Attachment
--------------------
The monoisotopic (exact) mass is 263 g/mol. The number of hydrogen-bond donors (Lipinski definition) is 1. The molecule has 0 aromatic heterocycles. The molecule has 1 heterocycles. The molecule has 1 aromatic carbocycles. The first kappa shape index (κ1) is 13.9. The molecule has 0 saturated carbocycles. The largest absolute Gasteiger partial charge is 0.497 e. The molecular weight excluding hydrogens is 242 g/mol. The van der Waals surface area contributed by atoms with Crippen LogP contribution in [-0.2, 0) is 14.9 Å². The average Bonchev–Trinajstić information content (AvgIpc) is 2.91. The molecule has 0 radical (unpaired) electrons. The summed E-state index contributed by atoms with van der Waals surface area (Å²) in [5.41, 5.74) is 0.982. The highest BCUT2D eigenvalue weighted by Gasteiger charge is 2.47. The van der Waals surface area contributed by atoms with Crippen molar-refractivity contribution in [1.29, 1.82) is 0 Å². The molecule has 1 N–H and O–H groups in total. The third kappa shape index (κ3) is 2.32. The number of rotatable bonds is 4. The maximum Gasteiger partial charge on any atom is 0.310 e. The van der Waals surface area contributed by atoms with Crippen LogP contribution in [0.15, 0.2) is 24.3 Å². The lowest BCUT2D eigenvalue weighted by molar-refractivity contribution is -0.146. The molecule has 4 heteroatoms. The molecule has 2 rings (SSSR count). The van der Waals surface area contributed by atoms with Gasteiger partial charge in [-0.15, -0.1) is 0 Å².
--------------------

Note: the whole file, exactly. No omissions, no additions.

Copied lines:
The monoisotopic (exact) mass is 263 g/mol. The number of hydrogen-bond donors (Lipinski definition) is 1. The molecule has 0 aromatic heterocycles. The molecule has 1 heterocycles. The molecule has 1 aromatic carbocycles. The first kappa shape index (κ1) is 13.9. The molecule has 0 saturated carbocycles. The largest absolute Gasteiger partial charge is 0.497 e. The molecular weight excluding hydrogens is 242 g/mol. The van der Waals surface area contributed by atoms with Crippen LogP contribution in [-0.2, 0) is 14.9 Å². The average Bonchev–Trinajstić information content (AvgIpc) is 2.91. The molecule has 0 radical (unpaired) electrons. The summed E-state index contributed by atoms with van der Waals surface area (Å²) in [5.41, 5.74) is 0.982. The highest BCUT2D eigenvalue weighted by Gasteiger charge is 2.47. The van der Waals surface area contributed by atoms with Crippen molar-refractivity contribution in [1.29, 1.82) is 0 Å². The molecule has 1 N–H and O–H groups in total. The third kappa shape index (κ3) is 2.32. The number of rotatable bonds is 4. The maximum Gasteiger partial charge on any atom is 0.310 e. The van der Waals surface area contributed by atoms with Crippen LogP contribution in [0.15, 0.2) is 24.3 Å². The lowest BCUT2D eigenvalue weighted by molar-refractivity contribution is -0.146. The molecule has 4 heteroatoms. The molecule has 2 rings (SSSR count). The van der Waals surface area contributed by atoms with Gasteiger partial charge in [-0.15, -0.1) is 0 Å².